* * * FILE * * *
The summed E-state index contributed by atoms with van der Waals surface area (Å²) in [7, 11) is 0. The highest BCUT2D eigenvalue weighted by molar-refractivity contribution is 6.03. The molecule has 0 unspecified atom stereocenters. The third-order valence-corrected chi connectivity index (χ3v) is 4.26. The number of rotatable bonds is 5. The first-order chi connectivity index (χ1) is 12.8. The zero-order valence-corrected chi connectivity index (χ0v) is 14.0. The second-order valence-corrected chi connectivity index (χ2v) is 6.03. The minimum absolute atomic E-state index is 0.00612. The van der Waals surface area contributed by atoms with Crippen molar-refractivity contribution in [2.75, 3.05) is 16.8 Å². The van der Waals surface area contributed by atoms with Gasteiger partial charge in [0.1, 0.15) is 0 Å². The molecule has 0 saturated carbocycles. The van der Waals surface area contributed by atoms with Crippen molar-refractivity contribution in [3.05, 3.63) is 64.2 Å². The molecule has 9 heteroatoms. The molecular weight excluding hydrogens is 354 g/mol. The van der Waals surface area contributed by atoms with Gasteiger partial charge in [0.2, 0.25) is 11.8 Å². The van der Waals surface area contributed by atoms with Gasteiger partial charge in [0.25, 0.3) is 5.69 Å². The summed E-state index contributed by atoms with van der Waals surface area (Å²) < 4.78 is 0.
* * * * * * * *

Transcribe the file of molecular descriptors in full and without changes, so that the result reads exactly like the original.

The summed E-state index contributed by atoms with van der Waals surface area (Å²) in [7, 11) is 0. The highest BCUT2D eigenvalue weighted by molar-refractivity contribution is 6.03. The molecule has 0 unspecified atom stereocenters. The third-order valence-corrected chi connectivity index (χ3v) is 4.26. The number of rotatable bonds is 5. The first-order chi connectivity index (χ1) is 12.8. The zero-order valence-corrected chi connectivity index (χ0v) is 14.0. The second-order valence-corrected chi connectivity index (χ2v) is 6.03. The minimum absolute atomic E-state index is 0.00612. The van der Waals surface area contributed by atoms with Crippen molar-refractivity contribution in [2.75, 3.05) is 16.8 Å². The van der Waals surface area contributed by atoms with Gasteiger partial charge in [0.1, 0.15) is 0 Å². The molecule has 0 saturated carbocycles. The van der Waals surface area contributed by atoms with Crippen molar-refractivity contribution in [3.05, 3.63) is 64.2 Å². The molecule has 9 heteroatoms. The molecular weight excluding hydrogens is 354 g/mol. The van der Waals surface area contributed by atoms with Gasteiger partial charge in [0.2, 0.25) is 11.8 Å². The van der Waals surface area contributed by atoms with Gasteiger partial charge in [0.25, 0.3) is 5.69 Å². The summed E-state index contributed by atoms with van der Waals surface area (Å²) < 4.78 is 0.